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A Bubble in the Vein: Suicide, Community, and the Rejection of Neoliberalism in Hanya Yanagihara’s A Little Life and Miriam Toews’s All My Puny Sorrows

  • Amy RushtonEmail author
Chapter
Part of the New Comparisons in World Literature book series (NCWL)

Abstract

This chapter discusses how contemporary fiction opens up new ways of understanding suicidal depression, not only as symptomatic of an unsustainable neoliberal worldview but also as offering critiques of, and possibilities of resistance to, neoliberal logics of success. Hanya Yanagihara’s A Little Life (2015: hereafter ALL) and All My Puny Sorrows by Miriam Toews (2014: AMPS) are fictional explorations of suicidal depression that can be interpreted as a protest against neoliberalism’s placatory myths of the individual and the attainment of personal 'success'. Rather than distressing, I read both ALL and AMPS as narratives that disconcert neoliberal values and assert their discontent with unsustainable ideals. Instead of being at the mercy of an inhumane world and unsupportive institutions, these fictional narratives dramatize the productively disruptive potential of depression. Whereas nonfictional narratives of depression are structurally bound to expectations of progress and recovery, fictional narratives are not bound to such structural predictability. Indeed, ALL and AMPS are disturbing narratives due to their depiction of suicide as, ultimately, rational. It is entirely possible that AMPS and ALL cannot allow for a 'happy ending' because such an outcome seems impossible under current societal and institutional conditions. Yet neither novel isolates the distressed individual at the heart of their narratives. Both frame the suicidal individual through the perspective of their familial community, offering communal relations and radical empathy as strategies of resistance to an inhumane and irresponsible neoliberal society.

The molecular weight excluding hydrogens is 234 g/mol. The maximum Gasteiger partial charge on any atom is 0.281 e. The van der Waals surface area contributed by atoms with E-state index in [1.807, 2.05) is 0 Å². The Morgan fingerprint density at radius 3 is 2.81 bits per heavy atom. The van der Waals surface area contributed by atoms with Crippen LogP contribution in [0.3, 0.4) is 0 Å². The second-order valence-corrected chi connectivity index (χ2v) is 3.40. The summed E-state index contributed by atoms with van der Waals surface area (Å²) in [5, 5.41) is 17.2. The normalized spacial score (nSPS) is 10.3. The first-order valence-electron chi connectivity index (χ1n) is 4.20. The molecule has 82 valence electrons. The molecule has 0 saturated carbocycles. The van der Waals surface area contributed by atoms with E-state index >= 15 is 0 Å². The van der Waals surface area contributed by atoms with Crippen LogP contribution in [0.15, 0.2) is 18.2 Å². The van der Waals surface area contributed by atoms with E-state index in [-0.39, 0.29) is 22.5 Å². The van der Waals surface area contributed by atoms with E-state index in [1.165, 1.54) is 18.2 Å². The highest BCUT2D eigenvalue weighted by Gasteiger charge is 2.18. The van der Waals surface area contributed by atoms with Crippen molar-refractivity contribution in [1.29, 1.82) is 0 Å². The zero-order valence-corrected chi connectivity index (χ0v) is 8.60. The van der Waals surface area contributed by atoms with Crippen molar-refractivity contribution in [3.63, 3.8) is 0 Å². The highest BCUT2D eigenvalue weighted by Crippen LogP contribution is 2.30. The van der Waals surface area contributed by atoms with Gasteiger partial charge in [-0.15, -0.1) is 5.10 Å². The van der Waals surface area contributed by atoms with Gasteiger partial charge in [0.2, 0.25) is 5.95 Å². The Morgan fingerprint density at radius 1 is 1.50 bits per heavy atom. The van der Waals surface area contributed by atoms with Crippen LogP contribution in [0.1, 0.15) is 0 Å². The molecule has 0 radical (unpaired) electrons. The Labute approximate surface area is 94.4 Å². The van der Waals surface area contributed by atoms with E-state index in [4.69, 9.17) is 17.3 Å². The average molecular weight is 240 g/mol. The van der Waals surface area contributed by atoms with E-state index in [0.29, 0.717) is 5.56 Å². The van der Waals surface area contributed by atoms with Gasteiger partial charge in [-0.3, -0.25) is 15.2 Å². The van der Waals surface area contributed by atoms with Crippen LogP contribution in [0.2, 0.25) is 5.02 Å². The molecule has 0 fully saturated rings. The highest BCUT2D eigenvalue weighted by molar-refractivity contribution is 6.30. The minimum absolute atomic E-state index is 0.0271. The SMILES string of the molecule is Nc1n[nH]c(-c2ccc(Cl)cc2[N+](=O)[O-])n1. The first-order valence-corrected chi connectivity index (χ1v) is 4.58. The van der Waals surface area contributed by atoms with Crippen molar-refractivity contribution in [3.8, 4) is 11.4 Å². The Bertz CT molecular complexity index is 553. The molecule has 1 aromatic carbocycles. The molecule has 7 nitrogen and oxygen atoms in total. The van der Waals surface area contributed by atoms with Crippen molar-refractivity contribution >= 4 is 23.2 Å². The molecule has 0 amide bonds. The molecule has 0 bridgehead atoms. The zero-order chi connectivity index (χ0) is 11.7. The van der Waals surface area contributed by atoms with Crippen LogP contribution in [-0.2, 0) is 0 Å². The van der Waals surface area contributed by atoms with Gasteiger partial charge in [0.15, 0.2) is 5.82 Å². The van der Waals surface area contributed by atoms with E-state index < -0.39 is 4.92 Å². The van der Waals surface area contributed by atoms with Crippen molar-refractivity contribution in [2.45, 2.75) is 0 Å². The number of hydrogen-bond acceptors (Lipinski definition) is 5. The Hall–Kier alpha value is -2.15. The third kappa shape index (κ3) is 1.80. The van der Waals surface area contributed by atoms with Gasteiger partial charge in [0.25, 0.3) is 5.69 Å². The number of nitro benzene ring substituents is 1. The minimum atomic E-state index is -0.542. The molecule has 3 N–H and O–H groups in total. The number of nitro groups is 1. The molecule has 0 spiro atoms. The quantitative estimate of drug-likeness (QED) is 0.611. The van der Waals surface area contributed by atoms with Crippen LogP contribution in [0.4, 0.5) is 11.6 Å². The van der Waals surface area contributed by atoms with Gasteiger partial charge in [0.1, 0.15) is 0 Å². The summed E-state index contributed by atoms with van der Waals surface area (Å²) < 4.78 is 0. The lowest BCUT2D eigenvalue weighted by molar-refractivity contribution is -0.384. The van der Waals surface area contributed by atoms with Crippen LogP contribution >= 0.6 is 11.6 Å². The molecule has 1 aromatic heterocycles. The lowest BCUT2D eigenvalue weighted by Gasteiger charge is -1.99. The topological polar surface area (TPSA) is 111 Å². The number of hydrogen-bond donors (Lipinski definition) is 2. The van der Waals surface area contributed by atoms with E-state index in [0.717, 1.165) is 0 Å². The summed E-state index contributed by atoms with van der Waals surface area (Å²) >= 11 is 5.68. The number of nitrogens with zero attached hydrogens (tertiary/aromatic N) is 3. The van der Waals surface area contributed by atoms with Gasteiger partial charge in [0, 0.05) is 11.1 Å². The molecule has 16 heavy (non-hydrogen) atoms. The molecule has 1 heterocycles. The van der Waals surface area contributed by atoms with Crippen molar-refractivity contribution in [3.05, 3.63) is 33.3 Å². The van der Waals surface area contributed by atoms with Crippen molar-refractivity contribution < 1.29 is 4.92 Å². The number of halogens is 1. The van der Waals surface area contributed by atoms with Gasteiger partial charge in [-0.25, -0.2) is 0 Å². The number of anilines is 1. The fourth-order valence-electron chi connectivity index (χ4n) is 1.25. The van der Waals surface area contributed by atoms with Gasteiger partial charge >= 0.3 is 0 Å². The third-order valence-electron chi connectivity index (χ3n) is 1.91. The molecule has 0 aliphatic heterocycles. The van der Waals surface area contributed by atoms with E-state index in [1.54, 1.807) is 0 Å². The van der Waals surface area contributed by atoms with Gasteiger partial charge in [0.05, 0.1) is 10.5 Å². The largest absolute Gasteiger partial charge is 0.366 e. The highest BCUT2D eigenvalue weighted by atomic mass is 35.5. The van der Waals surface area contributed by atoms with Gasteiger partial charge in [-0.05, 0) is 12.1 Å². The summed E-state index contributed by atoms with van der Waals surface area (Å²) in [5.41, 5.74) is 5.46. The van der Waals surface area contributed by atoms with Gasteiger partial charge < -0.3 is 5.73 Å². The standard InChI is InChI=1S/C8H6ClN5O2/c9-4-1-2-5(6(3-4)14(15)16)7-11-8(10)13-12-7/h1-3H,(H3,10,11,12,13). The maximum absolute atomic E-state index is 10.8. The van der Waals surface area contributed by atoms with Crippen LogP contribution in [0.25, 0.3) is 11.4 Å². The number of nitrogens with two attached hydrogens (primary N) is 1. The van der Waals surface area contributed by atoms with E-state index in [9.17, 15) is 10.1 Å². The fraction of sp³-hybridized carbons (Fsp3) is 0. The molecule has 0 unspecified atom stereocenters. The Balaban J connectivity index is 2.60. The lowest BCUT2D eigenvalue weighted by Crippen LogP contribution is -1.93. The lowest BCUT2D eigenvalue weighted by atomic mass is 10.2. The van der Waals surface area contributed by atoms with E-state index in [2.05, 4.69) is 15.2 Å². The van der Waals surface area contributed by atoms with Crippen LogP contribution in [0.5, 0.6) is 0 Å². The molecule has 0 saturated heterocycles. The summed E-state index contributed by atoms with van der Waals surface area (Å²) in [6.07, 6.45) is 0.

Notes

Acknowledgments

I presented my initial ideas at “Fast Forward: Women’s Writing in the 21st Century” at Sheffield Hallam, September 2017. My colleague at NTU, Dr. Nicole Thiara, was an enthusiastic and attentive reader of this essay. Many thanks to Nicole and the conference organizers and participants for their generous feedback.

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Copyright information

© The Author(s) 2019

Authors and Affiliations

  1. 1.Nottingham Trent UniversityNottinghamUK

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